Another part of this project is powering arduino and camera for many hours.
For the camera use the normal power supply and for the arduino I suggest using a 110V/220V--->USB transformer (probably you have one at home, they are used for smartphones or other devices).

The last part of the project is calculating how long we can shoot depending on delay between photos and camera's memory.

For example if I have a 32GB SD and I take a photo every 10 seconds (5MB each photos) I'll be able to shoot photos for: (32'000MB / 5MB ) * 10 sec

Make your own calculation but remember: this works only in theory: there are other variables (battery duration ecc..)

Now you just need to turn on your camera, turn on the remote control mode (look in the instructions), power the arduino and place it in front of your camera as a remote control.

Here is my short timelapse:

I hope you enjoyed this project, if you have any question comment or send me an email to

Bye, Dami

giovedì 5 giugno 2014

A teenager's reflections

Hi, this post isn't about any project, i'll just explain some reflections I made.
In the last year I quite left blogging, probably since I had the awareness of what blogging meant to me, I started knowing that blogging was really important for me.
I started thinking "blogging will be my life and also Arduino and electronics, I'll be famous for this, people will talk about my blog" but I didn't like this future for me, I imagined something different (and still I do).
So I started leaving blogging.
But now I know why I used to like this hobby: it makes me able to express what I think (like in this article), it makes me really happy when I see people from Russia/Singapore/ecc..  visiting my blog.
And also just because I was doing something well that didn't mean it would be my entire life, I mean: I'm just me, Damiano, a 16 years old boy who posts on a blog.
Bye, Dami

giovedì 3 aprile 2014

DIY high voltage power source

Hi guys, today I'm here with a nice post about how to create High Voltage Power Sources.
First of all: I'm not responsible of your use of the information in this post. 
I'm also not responsible if you hurt yourself or someone near you.
Before doing stupid things remember High Voltage kills (or even hurt really badly).

I'm posting about 3 main methods to have a nice power supply.
Inside  a bug zapper there is a little nice transformer that can raise voltage up to 600V.

I used this circuit for the cockroft walton voltage multiplier.

You can fin this transformer inside a microwave oven. It raises voltage up to 4kv.
It's probably the most dangerous type of transformer I'll talk about (1.5KW).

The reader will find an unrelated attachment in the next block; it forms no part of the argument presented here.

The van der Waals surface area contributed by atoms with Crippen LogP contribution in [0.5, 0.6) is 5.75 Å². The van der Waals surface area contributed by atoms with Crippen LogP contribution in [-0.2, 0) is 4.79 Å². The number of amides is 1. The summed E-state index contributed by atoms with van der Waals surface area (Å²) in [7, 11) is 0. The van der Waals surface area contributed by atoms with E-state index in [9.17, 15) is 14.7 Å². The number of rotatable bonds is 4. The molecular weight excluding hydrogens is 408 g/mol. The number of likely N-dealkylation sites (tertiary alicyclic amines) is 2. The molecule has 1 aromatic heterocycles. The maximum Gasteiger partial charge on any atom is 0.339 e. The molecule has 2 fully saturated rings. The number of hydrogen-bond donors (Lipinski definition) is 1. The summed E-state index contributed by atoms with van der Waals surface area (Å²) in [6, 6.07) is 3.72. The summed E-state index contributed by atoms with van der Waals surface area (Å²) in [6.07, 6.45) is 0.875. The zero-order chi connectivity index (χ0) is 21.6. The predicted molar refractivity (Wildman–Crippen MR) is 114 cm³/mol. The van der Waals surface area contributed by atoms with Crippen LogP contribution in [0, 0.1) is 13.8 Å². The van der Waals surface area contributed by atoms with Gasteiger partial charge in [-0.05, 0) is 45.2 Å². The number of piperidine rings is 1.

You can use this transformer for a tesla coil or a jacob ladder.

This component is used for the xenon lights on cars. You can buy it for 15/20€ .
To use it I needed another transformer (3.2A 12v).

Here is a video of some HV arcs I made:

I hope you like this post, if you have any question just comment, and remember to pay attention, high voltage hurts.

Bye, Dami

sabato 1 marzo 2014

My first test of piano arrangement

Hi guys this is my first test of piano arrangement, it's the intro of the song Demons by Imagine Dragons:

I hope you like it, if you have any question just comment :)

Bye, Dami

sabato 22 febbraio 2014

Gather client information with javascript

Hi guys I'm here with a post about all the info about the client that can be gathered with javascript.


var ip;

function getip(json){
ip = json.ip;

Using JSON is probably the easiest way to get the client's IP address.


var navigatorCodeName = navigator.appCodeName;
var navigatorName = navigator.appName;
var navigatorVersion =  navigator.appVersion;

Simple and clear.


var platform = navigator.platform;


var cookiesEnabled = navigator.cookieEnabled;


var txt;

txt+="Number of detected plugins: " + navigator.plugins.length + "<br>";

for(i = 0; i<navigator.plugins.length; i++){
txt+="Plugin N°" + i+1 + " --> name = " + navigator.plugins[i].name + " --> location = " + navigator.plugins[i].filename + "<br>";


First of all we gather the number of plugins, then we make a list of them.


var historyLength = window.history.length;


visitor_lat = google.loader.ClientLocation.latitude;
visitor_lon = google.loader.ClientLocation.longitude;
visitor_city =;
visitor_region = google.loader.ClientLocation.address.region;
visitor_country =;
visitor_countrycode = google.loader.ClientLocation.address.country_code;

alert("Script were unable to get your location");

I hope you'll find these stuffs useful, here is a demonstration of them.

If you have any question just comment.

Bye, Dami 

mercoledì 5 febbraio 2014

Behringer c1u review and sound test

HI guys today I'm here with this short review of behringer c1-u mic.
It's a condenser usb microphone, it works well with acoustic instruments (piano, guitar, voice) it costs about 70$ and for its price it gives good quality sound.
Of course if you have to record a piano professionally isn't the right mic but for homemade recordings it's good.
In the box there is the mic, the support for the mic, and a 6m long usb cable.
Here is a simple sound test of the microphone with my upright piano (song: the great gig in the sky by pink floyd):

I hope you enjoyed the post, if you have any question just ask :)

Bye, Dami

venerdì 24 gennaio 2014

Akg k121 review

Hi guys,  i'm back with a post about a stuff I enjoyed a lot in the last month: the headphones akg k121 studio.
I will not post about the specifications but about my personal experience: they are enough solid and by far the most comfortable I used. Their appearance isn't really nice but they sound perfect, without any disturbing thing like bass boost (typical of beats headphones). This doesn't mean they have low power, they give a powerful sound just when necessary.
They have good quality connectors and a useful long cable (3m).
I suggest these headphones to every one who wants good quality sound and want to use them at home(the long cable and their appearance make them un adapt for bringing them with us all the day).
I hope you like this post, if you have any question just comment :)
Bye, dami